Glengorm Castle was built in 1860 and sits on a headland north of Tobermory. The castle, which is still a family home, offers five roomsand guests have full use of the main hall, library and dining room. An ideal location for those seeking peace and a rural retreat. There are many lovely walks in the nearby, and marsh fritillary butterflies and slender scotch burnet moths have been recorded in the locality. Tobermory is also close by offering a wide range of dining opportunities.
A pleasant walk through coniferous plantation and into the hills around Kingairloch. The walk passes by some unroofed sheiling huts and an abandoned settlement.
Larch, pine and spruce plantation support an understory of bryophytes, including Common Tamarisk-moss(Thuidium tamariscinum) and Sphagnum and Polytrichum species. Wood sorrel (Oxalis acetosella), St John's worts (Hypericum spp), tormentil (Potentilla erecta), heather (Calluna vulgaris), bell heather (Erica cinerea), violets (Viola spp) and patches of foxgloves (Digitalis purpurea) brighten the edges of the plantation in Spring and Summer.
Ideal microclimates are also afforded for mosses and liverworts by the numerous small watercourses on route that traverse sections of the plantations.
Look out for raptors in the hills, ‘conifer specialists in the plantations’ and dippers and otters in the boulder strewn River Ghardail, as well as for the tracks and signs of pine marten.
The route includes some open heath section affording lovely views of the surrounding hills. The heath flora is variously hued through the season with purple moor grass (Molina caerulea), heather (Calluna vulgaris), bell heathers (Erica tetralix and E. cinerea), bog myrtle (Myrica gale) and bog asphodel (Narthecium ossifragum) and devil’s-bit scabious (Succisa pratensis).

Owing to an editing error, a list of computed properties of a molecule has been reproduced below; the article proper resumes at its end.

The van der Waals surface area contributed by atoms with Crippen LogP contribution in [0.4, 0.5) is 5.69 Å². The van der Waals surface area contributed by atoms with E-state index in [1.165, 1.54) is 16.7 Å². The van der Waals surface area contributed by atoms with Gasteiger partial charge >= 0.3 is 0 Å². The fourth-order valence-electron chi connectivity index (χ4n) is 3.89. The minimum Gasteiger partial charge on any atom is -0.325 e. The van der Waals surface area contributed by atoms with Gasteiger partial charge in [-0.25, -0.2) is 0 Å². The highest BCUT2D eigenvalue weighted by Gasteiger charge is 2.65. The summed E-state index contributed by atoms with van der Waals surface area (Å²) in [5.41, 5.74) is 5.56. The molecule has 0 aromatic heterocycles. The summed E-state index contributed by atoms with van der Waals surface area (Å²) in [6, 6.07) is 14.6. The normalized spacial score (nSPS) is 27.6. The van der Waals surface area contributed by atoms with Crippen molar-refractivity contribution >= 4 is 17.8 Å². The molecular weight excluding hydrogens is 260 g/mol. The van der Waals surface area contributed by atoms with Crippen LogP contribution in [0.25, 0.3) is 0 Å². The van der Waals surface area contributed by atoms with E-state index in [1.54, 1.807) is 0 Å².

1. Park in the car park and take the track ascending into the plantation. The track ascends steeply at first through larch, pine and spruce plantation, some of which emerge evocatively from within stone-walled enclosures. The path also abuts open heath on occasion.
2. Where the track diverges, take the left path, which descends at first.
3. When the path diverges by the river Ghardail, take the right path leading to the wooden bridge and head towards the hydro-electric power station. The other path leads to a ford across the river.
4. Take the left path just before you reach (south of) the hydroelectric power station which heads across a lovely section of heath.
5. At the junction and signpost, either turn left to continue down the hill on the Ghardail loop, or take a short detour to the Ghardail waterfall.
If taking the detour follows the track, crossing a wooden bridge on route until the track ends at another wood bridge overlooking a series of small waterfalls. Take time to enjoy the lovely views on route. Return by the same route.
The Ghardail loop heads down hill along the track.
6. At the road, turn left and follows the road back to the car park. The road follows the river, Abhainnna Coinnich and is fringed by heath and plantation.
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